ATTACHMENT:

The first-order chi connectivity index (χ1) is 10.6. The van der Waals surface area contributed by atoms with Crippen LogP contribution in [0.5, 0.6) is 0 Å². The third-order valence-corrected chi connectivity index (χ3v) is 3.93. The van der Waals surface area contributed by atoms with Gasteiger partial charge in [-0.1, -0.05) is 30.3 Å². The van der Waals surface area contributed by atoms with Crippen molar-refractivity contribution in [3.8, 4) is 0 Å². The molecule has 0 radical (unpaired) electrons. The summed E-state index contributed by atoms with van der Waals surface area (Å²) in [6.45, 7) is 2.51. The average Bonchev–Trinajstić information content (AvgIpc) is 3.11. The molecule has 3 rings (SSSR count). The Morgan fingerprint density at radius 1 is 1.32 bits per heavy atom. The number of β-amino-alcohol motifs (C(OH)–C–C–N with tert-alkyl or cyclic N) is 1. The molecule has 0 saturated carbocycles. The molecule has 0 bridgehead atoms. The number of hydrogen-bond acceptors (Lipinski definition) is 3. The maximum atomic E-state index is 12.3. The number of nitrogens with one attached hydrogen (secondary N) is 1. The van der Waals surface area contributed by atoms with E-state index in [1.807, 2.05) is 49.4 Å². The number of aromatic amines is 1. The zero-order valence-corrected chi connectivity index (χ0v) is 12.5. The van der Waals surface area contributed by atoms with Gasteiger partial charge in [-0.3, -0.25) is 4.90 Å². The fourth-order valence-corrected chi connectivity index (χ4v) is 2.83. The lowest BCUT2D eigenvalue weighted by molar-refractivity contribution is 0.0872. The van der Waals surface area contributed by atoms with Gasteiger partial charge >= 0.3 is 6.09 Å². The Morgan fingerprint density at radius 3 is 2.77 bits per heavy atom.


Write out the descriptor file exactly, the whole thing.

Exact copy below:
The first-order chi connectivity index (χ1) is 10.6. The van der Waals surface area contributed by atoms with Crippen LogP contribution in [0.5, 0.6) is 0 Å². The third-order valence-corrected chi connectivity index (χ3v) is 3.93. The van der Waals surface area contributed by atoms with Gasteiger partial charge in [-0.1, -0.05) is 30.3 Å². The van der Waals surface area contributed by atoms with Crippen molar-refractivity contribution in [3.8, 4) is 0 Å². The molecule has 0 radical (unpaired) electrons. The summed E-state index contributed by atoms with van der Waals surface area (Å²) in [6.45, 7) is 2.51. The average Bonchev–Trinajstić information content (AvgIpc) is 3.11. The molecule has 3 rings (SSSR count). The Morgan fingerprint density at radius 1 is 1.32 bits per heavy atom. The number of β-amino-alcohol motifs (C(OH)–C–C–N with tert-alkyl or cyclic N) is 1. The molecule has 0 saturated carbocycles. The molecule has 0 bridgehead atoms. The number of hydrogen-bond acceptors (Lipinski definition) is 3. The maximum atomic E-state index is 12.3. The number of nitrogens with one attached hydrogen (secondary N) is 1. The van der Waals surface area contributed by atoms with E-state index in [1.807, 2.05) is 49.4 Å². The number of aromatic amines is 1. The zero-order valence-corrected chi connectivity index (χ0v) is 12.5. The van der Waals surface area contributed by atoms with Gasteiger partial charge in [-0.3, -0.25) is 4.90 Å². The fourth-order valence-corrected chi connectivity index (χ4v) is 2.83. The lowest BCUT2D eigenvalue weighted by molar-refractivity contribution is 0.0872. The van der Waals surface area contributed by atoms with Gasteiger partial charge >= 0.3 is 6.09 Å². The Morgan fingerprint density at radius 3 is 2.77 bits per heavy atom.